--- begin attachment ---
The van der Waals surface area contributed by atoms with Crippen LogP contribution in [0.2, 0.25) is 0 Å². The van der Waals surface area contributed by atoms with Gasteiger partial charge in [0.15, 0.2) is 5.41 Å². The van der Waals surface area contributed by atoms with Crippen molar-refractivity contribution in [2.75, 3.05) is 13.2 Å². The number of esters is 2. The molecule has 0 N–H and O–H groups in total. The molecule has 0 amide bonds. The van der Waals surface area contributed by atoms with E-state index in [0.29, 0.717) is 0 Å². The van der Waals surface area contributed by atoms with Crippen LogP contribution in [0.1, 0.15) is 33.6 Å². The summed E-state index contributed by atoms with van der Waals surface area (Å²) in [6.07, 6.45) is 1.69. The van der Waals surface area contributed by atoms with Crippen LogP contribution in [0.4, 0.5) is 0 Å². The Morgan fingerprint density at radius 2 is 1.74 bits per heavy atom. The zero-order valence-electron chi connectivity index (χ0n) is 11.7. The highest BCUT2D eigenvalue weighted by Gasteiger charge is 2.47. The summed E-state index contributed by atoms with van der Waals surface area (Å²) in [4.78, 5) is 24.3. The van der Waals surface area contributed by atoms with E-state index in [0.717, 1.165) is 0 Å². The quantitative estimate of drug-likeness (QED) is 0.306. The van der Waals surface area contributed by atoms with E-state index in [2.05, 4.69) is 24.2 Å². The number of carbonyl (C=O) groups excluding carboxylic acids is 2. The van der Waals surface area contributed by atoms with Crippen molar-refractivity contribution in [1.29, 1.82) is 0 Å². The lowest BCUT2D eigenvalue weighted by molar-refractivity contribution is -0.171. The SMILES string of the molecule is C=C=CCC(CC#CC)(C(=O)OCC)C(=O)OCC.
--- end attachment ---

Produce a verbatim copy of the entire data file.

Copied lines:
The van der Waals surface area contributed by atoms with Crippen LogP contribution in [0.2, 0.25) is 0 Å². The van der Waals surface area contributed by atoms with Gasteiger partial charge in [0.15, 0.2) is 5.41 Å². The van der Waals surface area contributed by atoms with Crippen molar-refractivity contribution in [2.75, 3.05) is 13.2 Å². The number of esters is 2. The molecule has 0 N–H and O–H groups in total. The molecule has 0 amide bonds. The van der Waals surface area contributed by atoms with E-state index in [0.29, 0.717) is 0 Å². The van der Waals surface area contributed by atoms with Crippen LogP contribution in [0.1, 0.15) is 33.6 Å². The summed E-state index contributed by atoms with van der Waals surface area (Å²) in [6.07, 6.45) is 1.69. The van der Waals surface area contributed by atoms with Crippen LogP contribution in [0.4, 0.5) is 0 Å². The Morgan fingerprint density at radius 2 is 1.74 bits per heavy atom. The zero-order valence-electron chi connectivity index (χ0n) is 11.7. The highest BCUT2D eigenvalue weighted by Gasteiger charge is 2.47. The summed E-state index contributed by atoms with van der Waals surface area (Å²) in [4.78, 5) is 24.3. The van der Waals surface area contributed by atoms with E-state index in [0.717, 1.165) is 0 Å². The quantitative estimate of drug-likeness (QED) is 0.306. The van der Waals surface area contributed by atoms with E-state index in [2.05, 4.69) is 24.2 Å². The number of carbonyl (C=O) groups excluding carboxylic acids is 2. The van der Waals surface area contributed by atoms with Crippen molar-refractivity contribution in [1.29, 1.82) is 0 Å². The lowest BCUT2D eigenvalue weighted by molar-refractivity contribution is -0.171. The SMILES string of the molecule is C=C=CCC(CC#CC)(C(=O)OCC)C(=O)OCC.